These days, if you ask pretty much any cyclist or triathlete about strength training, they'll immediately tell you about all the benefits it has to offer. Why is it, then, that when the season starts to ramp up, the vast majority cut out strength training? How do we continue it year-round?
Strength training is a "long game"
Unfortunately, with our endurance sports requiring us to "feel the burn" and "push hard," we've been conditioned to falsely believe that in order for training to work, it needs to always be hard. As a BaseCamper, you've already experienced the magic of just enough of the right stuff at the right time; strength training is very much the same.
Incredible strength is built through consistency over a number of months and done with a focus on how you're performing the exercise. With this as our focus, rather than "lifting heavy stuff!" and making ourselves so sore we can barely pedal the bike, we tap into some really awesome performance benefits through the peak riding season:
Decrease in neck, shoulder, low back, hip, and knee pains
Greater resilience on longer, more challenging rides
Higher peak power numbers
But to get those benefits, consistency is the Rosetta stone.
How to do strength training through peak season
Before we go adding in strength training sessions to what for many of us is an already packed schedule, we may need to practice "addition by subtraction." That is, removing (yes, you read that correctly) a lower-intensity ride, such as a recovery ride (GASP! But don't worry, you'll see we have you covered), or decreasing the ride time a little for one of your mid-week rides.
Because we have only so much energy, and, perhaps more importantly, we need to give the body time to adapt to the training it's doing. Tim and I hosted a great podcast about this earlier this year, which you can listen to here.
Once you (or you and your coach) have figured out addition and subtraction, we can aim for 2-4 days a week of strength training, as follows:
Dynamic warmup 2-3 days per week
The dynamic warm-up is where, in The Vortex Method, we get a lot of our important breathing, posture, and corrective exercises done. These sessions are relatively short (around 15-20 minutes) and should be done within 10-20 minutes of finishing a ride, preferably a shorter, harder interval session.
The reason for this is that we want to help the body drive the adaptations to the training it just did, while gently reminding and teaching it the much more efficient and effective postures and positions.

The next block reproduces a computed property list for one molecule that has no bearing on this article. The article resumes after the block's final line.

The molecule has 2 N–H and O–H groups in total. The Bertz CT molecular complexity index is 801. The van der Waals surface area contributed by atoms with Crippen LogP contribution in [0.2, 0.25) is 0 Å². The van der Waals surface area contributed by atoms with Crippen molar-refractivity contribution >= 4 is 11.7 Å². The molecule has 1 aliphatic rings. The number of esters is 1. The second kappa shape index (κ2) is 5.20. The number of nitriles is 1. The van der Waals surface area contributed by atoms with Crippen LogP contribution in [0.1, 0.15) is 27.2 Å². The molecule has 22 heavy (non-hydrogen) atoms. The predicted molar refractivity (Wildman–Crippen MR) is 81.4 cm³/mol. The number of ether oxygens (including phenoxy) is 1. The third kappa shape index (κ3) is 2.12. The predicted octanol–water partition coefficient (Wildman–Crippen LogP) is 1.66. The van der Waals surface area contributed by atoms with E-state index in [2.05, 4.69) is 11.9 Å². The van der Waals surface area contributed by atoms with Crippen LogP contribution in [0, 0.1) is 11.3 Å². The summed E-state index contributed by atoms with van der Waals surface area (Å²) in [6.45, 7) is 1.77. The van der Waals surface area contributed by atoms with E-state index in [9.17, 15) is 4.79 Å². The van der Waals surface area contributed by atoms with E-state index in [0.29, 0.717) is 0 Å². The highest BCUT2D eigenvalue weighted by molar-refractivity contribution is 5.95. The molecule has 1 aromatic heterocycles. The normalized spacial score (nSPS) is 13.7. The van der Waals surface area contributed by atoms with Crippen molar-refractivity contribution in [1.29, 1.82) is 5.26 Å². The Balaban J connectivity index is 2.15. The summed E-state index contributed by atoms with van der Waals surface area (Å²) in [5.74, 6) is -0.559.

The dynamic warm-up done in this fashion may or may not include 5-8 minutes (total) of soft-tissue work, such as foam rolling. Be sure to set a timer for 30-40 seconds for each spot you would like to hit. This post-ride session often replaces static stretching, with the stretching session often not needing to be done!
Strength 1 day per week
Believe it or not, the peak season is the time to "lift heavy stuff" (by perceived exertion), as it helps to keep the tissues and nervous system well rounded and healthy, due to it counterbalancing all the hours we put in on the bike and running.
But there's a catch.
This one day of strength is very focused and greatly shorter than strength throughout the rest of the year.
This one day of strength training should start with a breathing exercise, progress through the dynamic warmup, and then have only 2-4 exercises total, with one exercise working up to a "heavy" set of 3-5 repetitions.
It would look something like this:
1 set of 10 repetitions with an empty bar or light weight (feeling where the body is today)
1 set of 8 repetitions with a medium-light weight (RPE of 6, where you feel you have a good 4 repetitions left with great technique)
1 set of 6 repetitions with a medium-heavy weight (RPE of 6-7, where you feel you have a good 3 repetitions left with great technique)
1 set of 3 repetitions with a heavy weight (RPE 7-8, depending on where your body is that day, where you have a good 2 repetitions left with great technique)
The other 2-3 exercises should focus on areas that you personally need to balance out your weak spots or focus areas, often with medium-light (RPE 6-7) weights
Peak riding season strength training has a wealth of benefits to offer, but it needs to be done in small, regular doses, and it's required that you make sure to slightly lower your riding time in order to allow for the energy and adaptations from both the bike and strength training to occur. Doing your peak-season strength training as we outlined here will reward you, not only with retaining much of your strength and improved performances on the bike, but also driving better recovery, allowing you to feel great mentally and physically.
We want your questions!
Have questions about strength training? We want to answer them! Click here to submit your strength training questions, and Menachem will answer as many as possible in upcoming newsletters, blog posts, and social media.